that route due to the winding roads. The decision was made to
highway. Each time they finished a stage they would drive to each
particular club that wished to see them.
That evening they were to meet with 'Stacks' Kerr and the
Port Pirie Lions organisation. Their group were running a burger
stall at a Healthy Living Expedition and we were invited to try some
of their wares. They were very much appreciated after the hard days
work, especially the last section of the stage, which seemed to be
one prolonged uphill battle.
Jon and the Royal Marines
were now very aware that they were within 122 miles (under 200kms)
of Adelaide. This, along with the 12 mile (20kms) drive South of
Port Pirie, made for a positive start to the day. It was quite
possible that this could have been achieved in one day but once
again PR and awareness had to be catered for.
The team were hoping to make their way to Port Wakefield
some 62.7 miles (97kms) South but because they were due to visit the
Lions group in the township of Clare that evening the decision was
made to call time at 15.30hrs that day to allow time to drive back
across country to Clare.
The day was to be one of the
better ones and, even with some prolonged inclines, Jon covered
62.11 miles (100kms) in 3hrs, 26mins and 43secs. He even achieved a
bonus before the cut off time. The total distance
was 70.11 miles (113kms approx.) in a time of 3hrs, 57mins and
05secs, averaging 17.7 mph.
The team then drove back to
Clare to spend a wonderful evening with the Lions group there who
laid on food and drink for us. They even introduced the team ( some
members anyhow) to Clare valley red wine of 1996 vintage
very nice it
was too... so I am told of course. The record book was signed by
John Reid who was not only a member of the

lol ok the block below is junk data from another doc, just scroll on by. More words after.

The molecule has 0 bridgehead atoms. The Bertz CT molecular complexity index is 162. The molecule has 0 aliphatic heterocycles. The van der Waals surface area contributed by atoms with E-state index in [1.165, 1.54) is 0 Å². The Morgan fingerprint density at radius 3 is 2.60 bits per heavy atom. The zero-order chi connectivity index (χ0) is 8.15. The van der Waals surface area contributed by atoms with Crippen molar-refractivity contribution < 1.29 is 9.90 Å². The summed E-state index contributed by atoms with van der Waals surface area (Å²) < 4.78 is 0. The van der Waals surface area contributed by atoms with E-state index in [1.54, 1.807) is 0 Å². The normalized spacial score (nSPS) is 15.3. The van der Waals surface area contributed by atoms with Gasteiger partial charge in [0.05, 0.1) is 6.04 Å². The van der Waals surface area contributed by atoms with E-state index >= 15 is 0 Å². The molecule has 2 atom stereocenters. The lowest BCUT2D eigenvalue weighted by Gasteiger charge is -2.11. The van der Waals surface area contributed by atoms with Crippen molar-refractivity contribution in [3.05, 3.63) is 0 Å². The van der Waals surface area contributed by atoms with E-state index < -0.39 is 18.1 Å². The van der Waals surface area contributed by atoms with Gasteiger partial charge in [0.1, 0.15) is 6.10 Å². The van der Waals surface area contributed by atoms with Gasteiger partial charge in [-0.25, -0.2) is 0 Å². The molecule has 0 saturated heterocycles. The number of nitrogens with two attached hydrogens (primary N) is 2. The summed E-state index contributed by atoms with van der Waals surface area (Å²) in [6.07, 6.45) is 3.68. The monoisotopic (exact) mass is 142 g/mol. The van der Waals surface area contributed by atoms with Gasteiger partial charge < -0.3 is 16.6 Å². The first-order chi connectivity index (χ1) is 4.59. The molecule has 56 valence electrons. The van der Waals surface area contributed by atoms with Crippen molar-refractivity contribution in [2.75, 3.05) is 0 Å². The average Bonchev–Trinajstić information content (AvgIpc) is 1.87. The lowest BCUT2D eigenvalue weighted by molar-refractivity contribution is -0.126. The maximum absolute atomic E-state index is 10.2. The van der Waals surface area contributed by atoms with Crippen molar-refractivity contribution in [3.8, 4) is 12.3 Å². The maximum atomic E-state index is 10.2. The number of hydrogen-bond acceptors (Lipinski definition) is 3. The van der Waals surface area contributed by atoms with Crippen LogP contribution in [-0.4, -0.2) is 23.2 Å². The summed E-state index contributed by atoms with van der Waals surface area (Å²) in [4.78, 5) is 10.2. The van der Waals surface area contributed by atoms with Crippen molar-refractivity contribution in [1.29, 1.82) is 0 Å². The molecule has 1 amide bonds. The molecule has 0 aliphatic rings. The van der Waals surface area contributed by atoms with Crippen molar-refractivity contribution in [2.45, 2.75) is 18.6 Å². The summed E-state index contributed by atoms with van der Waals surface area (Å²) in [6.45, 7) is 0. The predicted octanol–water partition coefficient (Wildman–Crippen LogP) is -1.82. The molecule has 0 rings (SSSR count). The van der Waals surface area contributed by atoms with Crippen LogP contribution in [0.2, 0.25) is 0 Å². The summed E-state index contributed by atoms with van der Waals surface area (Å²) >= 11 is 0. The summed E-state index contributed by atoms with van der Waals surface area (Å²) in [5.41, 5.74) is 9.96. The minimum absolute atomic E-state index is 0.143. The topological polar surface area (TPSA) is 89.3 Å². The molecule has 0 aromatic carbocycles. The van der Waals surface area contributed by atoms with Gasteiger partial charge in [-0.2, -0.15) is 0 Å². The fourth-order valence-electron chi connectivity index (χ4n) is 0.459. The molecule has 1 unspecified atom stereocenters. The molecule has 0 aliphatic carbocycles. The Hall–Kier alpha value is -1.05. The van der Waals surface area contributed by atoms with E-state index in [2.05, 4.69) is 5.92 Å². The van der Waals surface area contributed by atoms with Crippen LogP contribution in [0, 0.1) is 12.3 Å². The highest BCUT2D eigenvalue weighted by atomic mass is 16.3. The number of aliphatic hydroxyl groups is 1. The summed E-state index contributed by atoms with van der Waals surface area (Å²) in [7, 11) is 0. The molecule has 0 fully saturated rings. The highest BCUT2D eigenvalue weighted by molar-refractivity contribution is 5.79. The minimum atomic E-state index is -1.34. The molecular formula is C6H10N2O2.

Lions but the local police
Senior Sergeant also. He was a right character and certainly kept
everyone on their toes that evening.
August the 7th.
As Simon had already finalised dealings with the Lions
clubs of Port Augusta, Port Pirie, Gladstone, Clare, Gawler and
Elizabeth today was to be the home run. With the luxury of knowing
that they had a very long drive back to the starting point from
Clare, and the relaxing evening behind them, the team had a later
start than usual.
Jon had always felt that
there would be a bonus day in store somewhere to make up for all of
the hills and inclines that they had to tolerate on the way. Maybe
yesterday was it. No, today was to be even better and a fitting end
to a tremendous journey.
Jon, Simon and Stuart were to
finish the final 51.77 miles (83.31kms) in 2hrs, 31mins and 58secs.
Jon covered took just 1hr, 09mins and 49secs to cover the equivalent
distance of the Marathon from a standing start. The
whole of the last stage was
covered at an average speed of 20.4 mph (32.83kmph).
This was to include the last
seven miles into Adelaide being hampered with traffic signals and
Jon and the Royal Marine
support team Cpl.Simon Davies, Cpl. Stuart Gentry, Cpl. Ian Lawton
and Marine Martin 'coops' Cooper had taken a total of 141hrs, 23mins and 55secs
to get to Adelaide from Darwin.
Friday the 13th of
Today the team would cover
7.5 miles (12kms) back into the town, along with a police escort.
They were to be received by Mr Vic Warrington who was the British
Consul and Mr Graeme Goldberg at the glorius Stamford Plaza hotel
for a press and media luncheon. We were presented with a cheque for
$200aus from the president of the Lions from the town of
The team had been hosted in
Adelaide by the Wheelchair Sports South Australia and are very
appreciative of their support. Our special thanks go to Mr George
Dunstan, Natalie Philps (and her family), Kim Elwood and Liam